I decide to start this diary. I’ll write in it—just to kill time, any which way—whatever occurs to me. My mother is a very tidy woman governed by an obsession with keeping the house in a frosty order. She likes to tear up papers, burn old pieces of junk, sell to the ragman everything that, for her, is of no immediate practical or decorative use. It will be enough, then, if these papers are rescued from her admirable housekeeping virtues. If they aren’t, don’t think, in any case, that there’s anything to be sorry about. . . .

Sunday, February 12, 2012

Julio Ramón Ribeyro, Berlin, Digging through Junk

An entry dated 2 November 1977 from Julio Ramón Ribeyro's La tentación del fracaso: 

Sidnet Bechet in 1922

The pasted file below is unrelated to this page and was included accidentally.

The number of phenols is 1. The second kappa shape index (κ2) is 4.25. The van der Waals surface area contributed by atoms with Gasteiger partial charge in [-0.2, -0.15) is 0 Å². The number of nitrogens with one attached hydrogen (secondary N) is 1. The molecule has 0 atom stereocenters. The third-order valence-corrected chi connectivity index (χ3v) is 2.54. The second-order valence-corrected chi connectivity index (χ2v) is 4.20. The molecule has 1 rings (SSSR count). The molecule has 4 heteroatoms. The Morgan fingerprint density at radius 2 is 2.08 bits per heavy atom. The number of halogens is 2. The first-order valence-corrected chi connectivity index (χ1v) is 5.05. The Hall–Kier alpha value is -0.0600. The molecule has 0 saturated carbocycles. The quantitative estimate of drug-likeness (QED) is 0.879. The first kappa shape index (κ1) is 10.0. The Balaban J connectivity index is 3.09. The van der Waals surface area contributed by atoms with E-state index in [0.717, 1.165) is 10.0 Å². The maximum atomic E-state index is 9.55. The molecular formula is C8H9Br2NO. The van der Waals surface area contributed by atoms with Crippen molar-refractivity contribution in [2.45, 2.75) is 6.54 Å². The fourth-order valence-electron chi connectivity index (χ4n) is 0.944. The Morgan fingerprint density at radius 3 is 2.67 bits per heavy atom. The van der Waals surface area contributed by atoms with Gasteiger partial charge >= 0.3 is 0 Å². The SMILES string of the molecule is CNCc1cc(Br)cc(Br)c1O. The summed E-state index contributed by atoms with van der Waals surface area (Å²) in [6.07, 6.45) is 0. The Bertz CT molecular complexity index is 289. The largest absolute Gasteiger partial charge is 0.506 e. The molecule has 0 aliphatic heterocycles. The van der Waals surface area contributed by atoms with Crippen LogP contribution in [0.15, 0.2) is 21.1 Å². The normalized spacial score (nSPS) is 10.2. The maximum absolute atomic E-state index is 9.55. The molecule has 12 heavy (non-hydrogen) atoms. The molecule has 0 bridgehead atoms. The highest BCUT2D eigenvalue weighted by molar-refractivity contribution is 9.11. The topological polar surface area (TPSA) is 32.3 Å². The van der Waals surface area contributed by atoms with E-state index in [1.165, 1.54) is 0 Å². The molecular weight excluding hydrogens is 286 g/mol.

Digging through some old junk of mine just now, I come across a package of old records and among them one--a Sidney Bechet--I bought in Berlin exactly twenty years ago, that is, in November of 1957. And as I play it I see my poor pension on Reinikendolfern Strasse (I'm not sure if that's correctly spelled), the then "French quarter" of the former capital divided into zones by the occupation forces. And at the same time I remember--what was her name? Hélène? Barbara, Gisella? A name of that sort, the first girlfriend I had in that city, my first German lover. And everything about her. Her face, her body, her hair, her freckles. A story that could fit in twenty lines. One night I go to a neighborhood bar and put records on the jukebox while I drink a glass of alcohol that I think was called Escorial. Two girls are drinking something at a nearby table in the almost empty bar. When one of them gets up to choose a record, I approach--an unusual thing, because I've never made that kind of approach--and ask her if she wants something in particular and if she wants to dance. All this in a rather primitive German, but in any case better than that I know now. The girl chooses a record and accepts the dance. And taking her in my arms was all it took for me to realize that she was expecting nothing but that and much more, not because of me, but because it was her habit or for some other reason. We danced for a long time, I bought her an Escorial, and then I accompanied her to the bus stop. We made a date for the next day in the same bar. She came alone and after a few drinks we went to my pension. We went in covertly, because the landlord was a fat and lame and irate-looking old man. The next morning--we'd overslept--someone knocks on the door. It was the maid coming to clean the rooms. Hélène or Gisella barely had time to cover herself with a towel and hide behind the door, while I pulled the covers up over me. The maid started sweeping and tidying the room and suddenly saw the hidden intruder. I was lost, I told myself then, she's going to shout at her to get out, she's going to call the landlord, and finally he's going to kick me out of the pension. But I was wrong. I hadn't counted on the solidarity created between women in some instances. The maid put her finger to her lips to tell me to be quiet. She gestured to the girl to get dressed while she went out to look down the hall. After a little while she came back and signaled to her that she could go now, but quickly. And Gisella or Barbara went without being seen. From then on she came to my room several times, always around midnight, after we met at the neighborhood bar. She would leave at dawn, before the landlord woke up. But he must have suspected something or maybe the maid ended up giving us away, because one day when I got back to my pension the lame old fat man was waiting for me in my room, he'd put my suitcases in the middle of the floor, and in the midst of shouts, ordered me to leave the establishment. Which I immediately did, since I didn't have any other choice, and I moved to my friend Hernando Cortés's pension. Because of this incident I lost contact with my girlfriend. I didn't know where she lived; our next date was at the door to the pension, a pension where I was no longer staying, and I racked my brains thinking of a way to find her. At last a kind of light came to me: I remembered she'd told me she worked in a neighborhood record store. One evening I set out to go to all the Reinikendolfern record stores. And at last, after several awkward situations, I managed to find her. But a strange thing: she didn't recognize me or refused to; trying to dialogue with her was futile. Why? I'll never know. So that I wouldn't look bad in front of the owner, who was watching us, I bought a record, the Sidney Bechet record I'm listening to now. I moved again, to another Berlin neighborhood, and I didn't see her anymore.